No-scalpel vasectomy and Essure are very short procedures that can be performed in a clinic or doctor’s office, usually in 30 minutes or less. We are pleased to offer no-scalpel vasectomy in our convenient, state-of-the-art offices located in midtown Manhattan.
Anesthesia for Essure vs Vasectomy
General anesthesia isn’t necessary with Essure or no-scalpel vasectomy. Instead, local anesthesia (numbing just one part of the body) can be used. At New York Urology Specialists, we offer no-needle, no-scalpel vasectomy. This means that our board-certified urologists use a special device to deliver a high-pressure stream of anesthetic to the area. Our patients are extremely satisfied with the level of pain control and quick recovery time that the no-needle, no-scalpel procedure offers.
Recovery after Vasectomy Vs Essure
Recovery time is quick with no-scalpel vasectomy. Most of our patients are able to return to work about 2 to 3 days after their vasectomy. Similarly, most women are able to resume normal activities within a couple of days of the Essure procedure.
Risks of Vasectomy vs Essure Risks
Although serious complications with Essure are rare, they can occur. These include persistent pain, perforation of the reproductive organs, migration of the Essure device into other body parts, and abnormal bleeding. There are also some common side effects that can occur after the Essure placement procedure. In one study, 12.9% of women experienced mild to moderate pain following the procedure; 29.6% experienced cramping, 6.8% had vaginal bleeding, and 10.8% experienced nausea and vomiting. The safety of Essure has only been established for women 21-45 years of age. It is unknown whether Essure is safe for women who are younger or older than this.
Over the past several years, the FDA has received a number of complaints from women who have experienced serious complications with the Essure device. Some of these women have even had the Essure device surgically removed due to painful side effects. The FDA is now investigating the safety of Essure. They’ve issued a “black box” label for the device, which is the strongest safety warning that a medical product can receive.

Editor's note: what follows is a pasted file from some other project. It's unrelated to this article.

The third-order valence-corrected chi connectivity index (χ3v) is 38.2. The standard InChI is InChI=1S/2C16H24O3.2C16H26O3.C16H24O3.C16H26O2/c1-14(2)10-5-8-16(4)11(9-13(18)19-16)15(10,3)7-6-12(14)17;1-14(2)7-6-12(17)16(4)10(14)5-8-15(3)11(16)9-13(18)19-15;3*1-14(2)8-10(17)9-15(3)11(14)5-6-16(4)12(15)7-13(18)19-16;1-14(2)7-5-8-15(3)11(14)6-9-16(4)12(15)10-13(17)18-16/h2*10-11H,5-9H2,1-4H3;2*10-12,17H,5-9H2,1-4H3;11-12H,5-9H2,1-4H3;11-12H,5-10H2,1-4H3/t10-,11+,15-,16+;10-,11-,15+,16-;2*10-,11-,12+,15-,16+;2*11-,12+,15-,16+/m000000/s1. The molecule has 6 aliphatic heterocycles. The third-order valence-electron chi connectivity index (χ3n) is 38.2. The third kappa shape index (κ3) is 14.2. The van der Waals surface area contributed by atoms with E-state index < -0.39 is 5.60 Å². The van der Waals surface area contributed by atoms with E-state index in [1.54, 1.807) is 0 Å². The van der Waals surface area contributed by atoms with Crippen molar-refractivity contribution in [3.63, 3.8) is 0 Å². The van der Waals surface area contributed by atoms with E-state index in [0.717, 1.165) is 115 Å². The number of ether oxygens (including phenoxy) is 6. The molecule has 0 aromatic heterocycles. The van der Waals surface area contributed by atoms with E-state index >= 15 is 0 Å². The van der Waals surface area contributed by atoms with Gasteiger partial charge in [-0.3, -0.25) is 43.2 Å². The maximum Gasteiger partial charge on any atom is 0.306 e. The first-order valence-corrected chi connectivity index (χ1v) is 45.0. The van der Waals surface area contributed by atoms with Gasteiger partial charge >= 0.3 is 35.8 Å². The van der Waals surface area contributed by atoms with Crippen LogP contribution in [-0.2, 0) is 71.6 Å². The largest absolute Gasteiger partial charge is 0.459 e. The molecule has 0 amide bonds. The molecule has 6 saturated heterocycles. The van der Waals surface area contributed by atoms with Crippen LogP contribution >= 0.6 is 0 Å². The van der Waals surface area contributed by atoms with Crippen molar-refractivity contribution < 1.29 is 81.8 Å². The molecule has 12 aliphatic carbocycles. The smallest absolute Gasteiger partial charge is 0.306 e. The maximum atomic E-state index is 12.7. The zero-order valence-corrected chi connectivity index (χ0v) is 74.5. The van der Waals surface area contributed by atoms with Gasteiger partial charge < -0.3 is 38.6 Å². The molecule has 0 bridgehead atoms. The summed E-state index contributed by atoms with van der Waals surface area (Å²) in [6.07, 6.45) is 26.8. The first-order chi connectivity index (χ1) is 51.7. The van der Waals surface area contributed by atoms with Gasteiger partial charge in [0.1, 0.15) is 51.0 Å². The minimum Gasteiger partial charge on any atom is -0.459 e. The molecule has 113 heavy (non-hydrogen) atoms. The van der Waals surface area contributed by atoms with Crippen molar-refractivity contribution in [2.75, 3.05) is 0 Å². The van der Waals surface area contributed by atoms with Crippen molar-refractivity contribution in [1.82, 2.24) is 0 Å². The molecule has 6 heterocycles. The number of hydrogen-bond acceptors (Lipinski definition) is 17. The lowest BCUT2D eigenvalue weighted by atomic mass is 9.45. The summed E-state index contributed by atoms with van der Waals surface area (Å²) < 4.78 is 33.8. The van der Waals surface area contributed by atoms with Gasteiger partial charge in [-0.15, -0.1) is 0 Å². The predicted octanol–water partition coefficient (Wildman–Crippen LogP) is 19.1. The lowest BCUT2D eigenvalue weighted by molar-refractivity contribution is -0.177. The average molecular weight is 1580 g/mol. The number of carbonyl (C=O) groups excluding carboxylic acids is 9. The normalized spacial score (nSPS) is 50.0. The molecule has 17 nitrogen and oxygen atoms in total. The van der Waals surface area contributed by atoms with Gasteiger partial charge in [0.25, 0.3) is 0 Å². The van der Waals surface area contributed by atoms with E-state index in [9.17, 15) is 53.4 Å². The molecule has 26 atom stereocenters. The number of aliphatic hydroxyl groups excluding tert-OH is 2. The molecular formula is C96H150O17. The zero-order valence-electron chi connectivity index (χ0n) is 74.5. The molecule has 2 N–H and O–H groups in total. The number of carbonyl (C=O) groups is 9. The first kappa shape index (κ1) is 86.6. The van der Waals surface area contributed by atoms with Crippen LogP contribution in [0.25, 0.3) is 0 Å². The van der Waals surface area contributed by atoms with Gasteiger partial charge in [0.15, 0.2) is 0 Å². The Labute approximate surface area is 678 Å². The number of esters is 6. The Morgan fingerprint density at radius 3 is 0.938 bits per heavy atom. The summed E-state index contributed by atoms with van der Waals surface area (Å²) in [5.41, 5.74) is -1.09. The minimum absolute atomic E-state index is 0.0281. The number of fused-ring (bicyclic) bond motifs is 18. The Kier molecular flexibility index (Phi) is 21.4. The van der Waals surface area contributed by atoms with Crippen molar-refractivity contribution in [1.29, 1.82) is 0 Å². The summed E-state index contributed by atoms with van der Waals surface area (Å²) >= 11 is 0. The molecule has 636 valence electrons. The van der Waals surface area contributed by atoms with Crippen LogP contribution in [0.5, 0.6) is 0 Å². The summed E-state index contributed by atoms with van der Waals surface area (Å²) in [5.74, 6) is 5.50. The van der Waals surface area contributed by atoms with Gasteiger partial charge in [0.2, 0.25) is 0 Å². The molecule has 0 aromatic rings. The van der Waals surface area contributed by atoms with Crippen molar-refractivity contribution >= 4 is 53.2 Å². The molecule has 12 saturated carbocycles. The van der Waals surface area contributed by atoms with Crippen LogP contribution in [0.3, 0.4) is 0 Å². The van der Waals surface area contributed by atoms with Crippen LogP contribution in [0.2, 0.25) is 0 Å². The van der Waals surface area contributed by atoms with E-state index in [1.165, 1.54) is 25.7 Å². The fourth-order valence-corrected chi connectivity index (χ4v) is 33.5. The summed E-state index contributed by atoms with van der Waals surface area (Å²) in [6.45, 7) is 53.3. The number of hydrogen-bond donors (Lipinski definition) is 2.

No-scalpel vasectomy is a very safe procedure that has been performed for more than 30 years. Studies confirm the safety of no-scalpel vasectomy and show that the procedure has a low rate of complications. However, some complications that may occur include bleeding, infection, pain, or sperm granuloma (a small lump caused by leaking sperm). Most of these complications occur in less than 1-3% of patients and are transient.
Reversibility of Vasectomy Vs Essure
Both no-scalpel vasectomy and Essure are intended to be permanent forms of birth control, so you should only consider these procedures if you’re certain that you don’t want to have children in the future. However, reversal of these procedures can be performed in many cases. Essure reversal can be complicated and requires abdominal surgery, while reversal of vasectomy is typically less involved and less risky. The board-certified physicians at New York Urology Specialists take a personalized approach to patient care and can help you decide on your best option.
Success Rate of Vasectomy and Essure
No-scalpel vasectomy and Essure are each considered over 99% effective at preventing pregnancy. In about 2-5% of women, Essure device cannot be positioned correctly and they require a different approach.
Patient Satisfaction of Vasectomy compared to Essure
Most patients are very satisfied with their no-scalpel vasectomy and Essure procedures. Our no-scalpel vasectomy patients report that they are extremely pleased with the results of their procedure and with the world-class care they received at New York Urology Specialists. Some women who undergo Essure develop significant complications which are currently being reviewed by the FDA.
Dr. Alex Shteynshlyuger is an experienced vasectomy specialist who performs no-scalpel vasectomy with minimal discomfort for adult men who do not desire children and seek an effective permanent contraceptive option. Our patients come from Manhattan, Brooklyn, Queens, Bronx, Westchester, NJ and LI for no-scalpel vasectomy in the office setting under local anesthesia.